March 2006 Archives

Hey All--

Here is my Friday Top Ten courtesy of Silent Bob.

1. Tom Traubert's Blues - Four Sheets To The Wind In Copenhagen by Tom Waits
2. Oomingmak by the Cocteau Twins
3. Zooropa by U2
4. Down in the Depths by Lisa Stansfield
5. I'm Diggin' You (Like An Old Soul Record) by Me'shell Ndegeocello
6. Man Who Sold the World (acoustic version) by Nirvana
7. King for a Day by XTC
8. Patience of a Saint by Electronic
9. I Just Wanna Love You (Give It 2 Me) by Jay-Z
10. Why You Wanna Treat Me So Bad? by Prince

And Buddy, stop biting my style, hater.

Love and Mittens,

Rob

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hey everybody! it's time for another t-shirt vote. this is my twister design. hope you like it.

My Threadless.com Submission

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I stole this list idea from Rob (once again another breeder stealing a gay man's idea)

1. Clover Over Dover; Blur
2. I'll Feel A Whole Lot Better; The Byrds
3. Rock On; David Essex
4. Play With Me; Extreme
5. You Sexy Thing (L.P. Version); Hot Chocolate
6. Summertime Blues; Joan Jett & The Blackhearts
7. Gold Plated Door; Evan Dando
8. Poor You; Daniel Johnston
9. Bloodflowers; The Cure
10. Heartbreak Hotel; Elvis Presley

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here is an illustration i did for a stamp project. sad to say the illustration might not make it to the final rendition.

jack.jpg

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1. Box Of Rain, Grateful Dead
2. Drift Away, Various Artist
3. Where Did You Sleep Last Night, Leadbelly
4. Lust For Life, Iggy Pop
5. Blue, The Jayhawks
6. Jackson, Johnny Cash
7. Success, Iggy Pop
8. Star Star, Joan Jett & The Blackhearts
9. Wicked Little Town, Hedwig and the Angry Inch
10. It Ain't Me, Babe, Johnny Cash
11. Perhaps, Perhaps, Perhaps, Cake
12. Something In The Way, Nirvana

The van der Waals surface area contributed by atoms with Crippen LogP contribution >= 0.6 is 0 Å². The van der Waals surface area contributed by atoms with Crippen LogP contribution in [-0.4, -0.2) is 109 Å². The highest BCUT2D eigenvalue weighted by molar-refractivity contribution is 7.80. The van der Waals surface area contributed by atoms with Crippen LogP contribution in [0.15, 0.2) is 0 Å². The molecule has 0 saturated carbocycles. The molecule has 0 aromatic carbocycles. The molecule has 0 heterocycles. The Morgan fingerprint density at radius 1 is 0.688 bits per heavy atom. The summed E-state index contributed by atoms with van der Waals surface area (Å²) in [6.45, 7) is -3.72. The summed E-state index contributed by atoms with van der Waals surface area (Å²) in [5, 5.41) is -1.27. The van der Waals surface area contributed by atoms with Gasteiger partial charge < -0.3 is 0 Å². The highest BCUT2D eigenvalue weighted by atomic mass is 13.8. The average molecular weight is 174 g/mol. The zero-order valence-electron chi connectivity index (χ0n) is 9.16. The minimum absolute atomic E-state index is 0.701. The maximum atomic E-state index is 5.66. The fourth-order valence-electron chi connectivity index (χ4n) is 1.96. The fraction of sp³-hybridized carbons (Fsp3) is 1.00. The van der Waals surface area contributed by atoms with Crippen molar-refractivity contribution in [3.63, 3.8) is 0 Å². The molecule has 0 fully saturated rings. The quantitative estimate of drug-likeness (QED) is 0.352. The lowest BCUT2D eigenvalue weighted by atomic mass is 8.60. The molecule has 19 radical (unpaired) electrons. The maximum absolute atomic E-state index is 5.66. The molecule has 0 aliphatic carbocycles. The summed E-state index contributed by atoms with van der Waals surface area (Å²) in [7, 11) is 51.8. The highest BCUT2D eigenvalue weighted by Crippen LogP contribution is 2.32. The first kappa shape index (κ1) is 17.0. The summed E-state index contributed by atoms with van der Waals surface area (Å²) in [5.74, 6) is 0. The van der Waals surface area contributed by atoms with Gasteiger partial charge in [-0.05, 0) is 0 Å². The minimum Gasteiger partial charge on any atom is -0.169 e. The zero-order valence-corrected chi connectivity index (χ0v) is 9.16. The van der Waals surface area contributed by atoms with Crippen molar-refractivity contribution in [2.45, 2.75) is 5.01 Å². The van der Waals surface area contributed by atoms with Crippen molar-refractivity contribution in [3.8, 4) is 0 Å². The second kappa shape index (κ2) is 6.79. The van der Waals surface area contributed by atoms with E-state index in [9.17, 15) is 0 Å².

13. Straight to Hell, The Clash
14. Lovesick Blues, Hank Williams
15. Generals and Majors, XTC
16. The City of New Orleans, Arlo Guthrie
17. My Bonnie, The Beatles & Tony Sheridan
18. London Calling, The Clash
19. Falling From Grace, Gentle Waves
20. Bird on a Wire, Johnny Cash
21. Girlfriend, Matthew Sweet
22. I've Been Waiting, Matthew Sweet
23. Wide World, Wreckless Eric
24. Some Might Say, Oasis
25. Androgynous, The Replacements

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Yay! I heard today that I was accepted into the doctorate program! "Doctor" is almost as good a title as "Admin Tyrant."

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So I have not been refraining from talking about my Walt Disney World trip because I had a horrible time - I have just been busy. Actually, I had a good time at WDW, surprising even (and maybe mostly) myself.

Cinderella's Castle

From everything I had heard about WDW, I was most leery of the much-touted excellent customer service provided throughout the resorts. This made me have visions of harried employees grimly acting appropriately cheerful to avoid getting cattle-prodded by the Mouse. I was pleasantly surprised to find it pretty normal. There were some absurdly cheerful "cast members," but i got the feeling they were that way naturally, and not through employee abuse.

Sorcerer's Hat

The weather was excellent - the first day was a little cloudy, but the others were bright sunshine and in the low 80s. And I think we went at a good time, because although it was crowded, it wasn't the kind of insane crowded that I have heard is possible. I don't think I would ever visit in the summer, what with the crowds and the heat and humidity.